WEST PALM BEACH, Fla. — A woman whose arrest on charges that she tried to hire a hit man to kill her husband was broadcast nationally testified Tuesday that the alleged plot was actually an acting project that spiraled out of control.
Dalia Dippolito, 33, testified at a pretrial hearing that she, her husband, Michael Dippolito, and the informant, a former lover Mohamed Shihadeh, had been working on scripted video that they hoped would be picked up on social media and land them acting or reality show careers. She said the project went astray when Shihadeh involved the Boynton Beach Police Department and both her husband and Shihadeh pressured her to stick with it even after she wanted out.
She said Shihadeh eventually threatened to kill her and her family, flashing a gun at her, if she didn't go through with a key meeting with a prospective hit man who was actually an undercover police officer. She said he drove her to the meeting to make sure she went.
"I didn't want to go," Dippolito said.
Both Michael Dippolito and Shihadeh have denied being part of any video. Shihadeh has denied threatening Dippolito or flashing a gun at her.
Video of Dippolito's 2009 arrest and events leading up to it went viral after they were posted on YouTube by the police department and broadcast on the reality television show "Cops." Dippolito was convicted in 2011 and sentenced to 20 years. An appellate court overturned the verdict because jurors hadn't been thoroughly vetted about their media exposure. She is facing a May retrial.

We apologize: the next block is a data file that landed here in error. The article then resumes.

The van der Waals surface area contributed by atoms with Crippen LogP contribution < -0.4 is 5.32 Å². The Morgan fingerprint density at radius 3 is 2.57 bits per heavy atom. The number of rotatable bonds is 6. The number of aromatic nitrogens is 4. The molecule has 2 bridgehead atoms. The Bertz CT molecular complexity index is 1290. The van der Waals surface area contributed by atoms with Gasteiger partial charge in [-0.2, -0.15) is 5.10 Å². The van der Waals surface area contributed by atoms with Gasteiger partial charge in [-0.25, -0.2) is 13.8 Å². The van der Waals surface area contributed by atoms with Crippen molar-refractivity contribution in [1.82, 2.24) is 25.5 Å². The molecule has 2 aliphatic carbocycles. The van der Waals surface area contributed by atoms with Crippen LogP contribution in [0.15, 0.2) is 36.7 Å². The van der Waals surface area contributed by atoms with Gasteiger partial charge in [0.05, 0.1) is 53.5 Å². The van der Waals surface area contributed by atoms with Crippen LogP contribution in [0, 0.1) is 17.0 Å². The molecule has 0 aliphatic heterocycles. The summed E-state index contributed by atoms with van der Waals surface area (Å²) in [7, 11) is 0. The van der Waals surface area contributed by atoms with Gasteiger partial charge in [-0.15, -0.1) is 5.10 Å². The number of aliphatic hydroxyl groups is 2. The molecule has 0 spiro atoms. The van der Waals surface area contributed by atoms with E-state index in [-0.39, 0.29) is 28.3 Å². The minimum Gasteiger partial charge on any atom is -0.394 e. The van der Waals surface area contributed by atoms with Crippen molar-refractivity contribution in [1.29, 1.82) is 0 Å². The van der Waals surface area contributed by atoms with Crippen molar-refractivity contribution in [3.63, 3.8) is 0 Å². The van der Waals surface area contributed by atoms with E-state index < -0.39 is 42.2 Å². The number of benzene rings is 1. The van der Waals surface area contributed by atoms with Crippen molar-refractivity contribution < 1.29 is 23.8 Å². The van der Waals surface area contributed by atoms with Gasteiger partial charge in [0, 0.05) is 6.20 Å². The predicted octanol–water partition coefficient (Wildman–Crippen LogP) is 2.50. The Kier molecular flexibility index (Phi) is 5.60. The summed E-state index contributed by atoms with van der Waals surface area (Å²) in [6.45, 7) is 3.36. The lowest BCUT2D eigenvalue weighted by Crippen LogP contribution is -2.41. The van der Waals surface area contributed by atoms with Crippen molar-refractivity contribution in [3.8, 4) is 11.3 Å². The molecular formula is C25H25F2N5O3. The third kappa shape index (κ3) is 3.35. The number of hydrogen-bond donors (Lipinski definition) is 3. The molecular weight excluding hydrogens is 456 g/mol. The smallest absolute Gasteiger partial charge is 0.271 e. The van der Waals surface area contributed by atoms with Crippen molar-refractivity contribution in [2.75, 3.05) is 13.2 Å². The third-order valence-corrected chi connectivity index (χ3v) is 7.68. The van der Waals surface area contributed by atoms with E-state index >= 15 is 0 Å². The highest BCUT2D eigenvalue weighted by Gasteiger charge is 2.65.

Her lead attorney, Brian Claypool, is asking Circuit Judge Glenn D. Kelley to throw out the case before trial, alleging that the Boynton police violated Dippolito's right to a fair investigation by trying to give "Cops" a good show, including pressuring Shihadeh with arrest if he backed out. Boynton police Chief Jeffrey Katz said in a statement Tuesday that "we stand behind the principled work our detectives did on this investigation."
Under questioning by Claypool, Dippolito said that she had an idea of working on an acting project because Shihadeh had appeared in an episode of TV's "Burn Notice," a Florida-based crime series. She said they had worked on scripts and that a first meeting between her and Shihadeh, which was videotaped by police, was actually them acting out a script and not her asking Shihadeh to actually find her a hit man.
During an intense hourlong cross-examination, prosecutor Craig Williams hammered at Dippolito's story, playing videos and recorded conversations of Dippolito with Shihadeh and an undercover police officer, Widy Jean, who played the hit man. He questioned repeatedly Dippolito's testimony that she was following a script or Shihadeh's instructions after his alleged threats.
He especially hit on the conversation with Jean, during which she told the officer she was "5,000 percent sure" she wanted her husband dead, seemed willing to pay $7,000 to make it happen and offered details of her husband's routine. She repeatedly insisted it was all an act aimed at protecting herself and her family from being killed by Shihadeh.
Kelley said he would rule on whether to throw out the case in the coming weeks.